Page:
|Cloyd with her daughter|
(Vox photo by Luke Sharrett)
That was the case with Brittany Cloyd of Frankfort, Ky., after she went to the ER for severe abdominal pain that she thought could be appendicitis. She was diagnosed with ovarian cysts, and was prescribed pain medication and told to make a follow-up appointment with her gynecologist. Anthem refused to pay the $12,596 bill because it deemed pelvic pain not severe enough for immediate care. In the refusal letter, Anthem listed "stroke, heart attack, and severe bleeding" as examples of acceptable medical conditions for an ER visit. Anthem denied Cloyd's bill twice, but approved it after Kliff asked the company for an interview.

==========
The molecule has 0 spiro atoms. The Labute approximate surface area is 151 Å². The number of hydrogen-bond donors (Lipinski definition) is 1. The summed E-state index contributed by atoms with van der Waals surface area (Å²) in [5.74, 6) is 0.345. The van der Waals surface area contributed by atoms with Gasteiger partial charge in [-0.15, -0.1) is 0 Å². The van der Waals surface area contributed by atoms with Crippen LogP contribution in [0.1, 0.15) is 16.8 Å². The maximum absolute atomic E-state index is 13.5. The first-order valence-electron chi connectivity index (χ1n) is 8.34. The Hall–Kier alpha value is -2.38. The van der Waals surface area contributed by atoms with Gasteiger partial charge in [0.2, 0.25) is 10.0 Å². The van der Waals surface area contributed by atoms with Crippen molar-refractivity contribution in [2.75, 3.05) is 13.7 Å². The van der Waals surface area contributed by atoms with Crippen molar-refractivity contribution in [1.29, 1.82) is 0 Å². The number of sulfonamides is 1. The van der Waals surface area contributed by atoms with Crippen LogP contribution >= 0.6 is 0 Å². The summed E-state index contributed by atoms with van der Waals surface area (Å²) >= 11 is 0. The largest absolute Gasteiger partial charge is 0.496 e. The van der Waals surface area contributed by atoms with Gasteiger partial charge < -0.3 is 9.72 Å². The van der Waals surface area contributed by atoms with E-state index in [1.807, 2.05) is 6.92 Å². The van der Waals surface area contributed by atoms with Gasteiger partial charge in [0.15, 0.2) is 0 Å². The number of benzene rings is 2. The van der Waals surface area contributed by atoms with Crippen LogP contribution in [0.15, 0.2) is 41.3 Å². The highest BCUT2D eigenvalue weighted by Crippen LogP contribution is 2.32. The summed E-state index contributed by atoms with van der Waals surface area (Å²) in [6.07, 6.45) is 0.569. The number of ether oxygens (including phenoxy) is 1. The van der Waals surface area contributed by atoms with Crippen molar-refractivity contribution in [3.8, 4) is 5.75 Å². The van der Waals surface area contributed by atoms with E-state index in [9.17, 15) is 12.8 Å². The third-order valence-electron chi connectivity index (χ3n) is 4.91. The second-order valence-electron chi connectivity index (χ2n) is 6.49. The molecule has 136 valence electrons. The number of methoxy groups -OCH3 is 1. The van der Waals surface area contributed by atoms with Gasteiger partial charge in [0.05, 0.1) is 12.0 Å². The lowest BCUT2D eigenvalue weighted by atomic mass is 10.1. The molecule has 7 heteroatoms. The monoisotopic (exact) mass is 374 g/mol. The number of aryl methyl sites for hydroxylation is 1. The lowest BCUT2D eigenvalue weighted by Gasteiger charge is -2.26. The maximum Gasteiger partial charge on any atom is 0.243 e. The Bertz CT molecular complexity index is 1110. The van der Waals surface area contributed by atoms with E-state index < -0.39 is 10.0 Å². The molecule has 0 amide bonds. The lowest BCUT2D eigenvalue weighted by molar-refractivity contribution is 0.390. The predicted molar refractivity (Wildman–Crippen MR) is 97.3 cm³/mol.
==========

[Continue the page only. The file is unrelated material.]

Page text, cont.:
Anthem argues that it's trying to cut health-care costs and keep people from using the ER inappropriately. But critics say the policy effectively forces patients to practice medicine and diagnose themselves. "It’s not fair to expect the patient [to come] in knowing their diagnosis. If they did, they wouldn’t come in and wait for ours," said Renee Hsia, a practicing physician and professor of health policy studies at the University of California San Francisco.